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Model UAS Regulations




Member States asked ICAO to develop a regulatory framework for unmanned aircraft systems (UAS) that operate outside of the IFR International arena. ICAO reviewed the existing UAS regulations of many States to identify commonalities and best practices that would be consistent with the ICAO aviation framework and that could be implemented by a broad range of States. The outcomes of this activity are Model UAS Regulations titled Parts 101, 102 and 149.


The ICAO Model UAS Regulations and supporting Advisory Circulars (ACs) offer a template for Member States to adopt or to supplement their existing UAS regulations. These model regulations are open for comment through 28 February 2020. ICAO welcomes the receipt of comments via email at


Furthermore, ICAO encourages States who have implemented UAS regulations to share their regulations with ICAO by providing a link or PDF file via the email address above. The State's UAS Regulations will then be added to the repository of "Current State Regulations" located in the UAS Toolkit on ICAO's public website: As States enhance or expand their UAS regulations, they are urged to notify ICAO of these developments which will allow ICAO to continue building regulatory guidance material for global use.


Part 101 highlights:


  • All unmanned aircraft (UA) should be registered;
  • UA weighing 25 kg or less and operating in Standard UA Operating Conditions (101.7) require no additional operational review; however, if the UA weighs more than 15 kg, the UA must be inspected and approved under 101.21 or 102.301.


Part 102 highlights:


  • Addresses all UA operations using UA that weigh more than 25 kg or those weighing 25 kg or less but do not adhere to Part 101 requirements;
  • Enables on-going operations or one-time events through certification;
  • Enables a more expeditious review when manufacturers declare a type or model of UA as being sufficiently tested for a specific operational category or that has received an approval through an Approved Aviation Organization.


Part 149 highlights:


  • Promotes the use of an Approved Aviation Organization to serve as a designee authorized by the CAA to perform specific tasks. Once the organization has been certified, the authorized tasks  (remote pilot licensing, UA inspection, UA approval, etc.) may provide more expeditious processing and may reduce the workload for CAA Inspectors.


Note.─ This does not preclude the CAA from tailoring authorizations to its needs nor executing oversight directly.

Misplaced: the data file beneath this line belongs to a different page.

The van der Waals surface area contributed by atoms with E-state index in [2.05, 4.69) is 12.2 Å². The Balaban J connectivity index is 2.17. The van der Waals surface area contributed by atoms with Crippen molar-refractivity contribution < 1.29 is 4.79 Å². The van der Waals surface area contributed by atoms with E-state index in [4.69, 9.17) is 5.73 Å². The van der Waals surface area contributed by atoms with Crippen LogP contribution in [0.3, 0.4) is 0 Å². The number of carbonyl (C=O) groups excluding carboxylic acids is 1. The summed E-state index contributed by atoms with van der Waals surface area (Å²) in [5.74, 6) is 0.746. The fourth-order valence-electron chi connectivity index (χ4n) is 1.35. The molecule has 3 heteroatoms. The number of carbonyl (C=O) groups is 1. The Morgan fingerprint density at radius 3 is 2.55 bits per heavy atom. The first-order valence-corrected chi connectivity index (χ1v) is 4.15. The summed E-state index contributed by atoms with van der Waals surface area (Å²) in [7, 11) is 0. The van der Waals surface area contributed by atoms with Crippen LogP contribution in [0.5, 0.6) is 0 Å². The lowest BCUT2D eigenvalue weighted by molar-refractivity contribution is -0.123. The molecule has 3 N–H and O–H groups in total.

The followings ACs have been provided for additional insight into the ICAO Model Regulations:


AC 101-1: Provides guidance associated with rule 101 regarding unmanned aircraft system (UAS) operations in the Open Category.


AC 102-1: Provides guidance associated with rule 102 regarding the Specific Category, UAS authorizations or a UAS operator certificate (UOC). It also addresses requirements for manufacturers.


AC 102-23: Provides guidance for the carriage of dangerous goods transported by UA. This document is helpful to understand the risks and responsibilities for safe carriage and includes information for packing and marking.


DRAFT Canada AC 922-001, RPAS Safety Assurance


This draft Advisory Circular (AC) provides information for consideration by States to assist them with UAS regulations under development in setting standards for the manufacturer's Declaration of Compliance (DOC). While this draft AC is specific to RPAS advanced operations in Canada, the material can be scaled and tailored to accommodate operations in the Specific Category for a State's UAS regulations.


AC 922-001 is an example of performance-based criteria. Transport Canada specifies to what standard the manufacturer must comply for operations in controlled airspace, over people, or near people and identifies classifications of injury severity. The final version of this AC is anticipated by the end of April 2020.


Humanitarian Guidance: This guidance material, located at, relates to many UA operations that provide aid in locations during emergency response as well as on-going humanitarian deliveries. The material includes helpful forms and an application process for expedited review by the Civil Aviation Authority (CAA).


As other best practice and regulatory material are identified, they will be added to this website.


Because the standard setting process must take into consideration a State's overall UAS regulatory framework, ICAO will not be providing a safety assurance document for setting standards applicable to manufacturers (Part 102.301), cited in the ICAO Model UAS Regulations.


ICAO is exploring opportunities through which direct assistance may become available to support States in implementing UAS regulations, oversight and training.


 ICAO Model UAS Regulations and ACs

Part 101, Part 102 and Part 149

Model Regulations

Advisory Circulars



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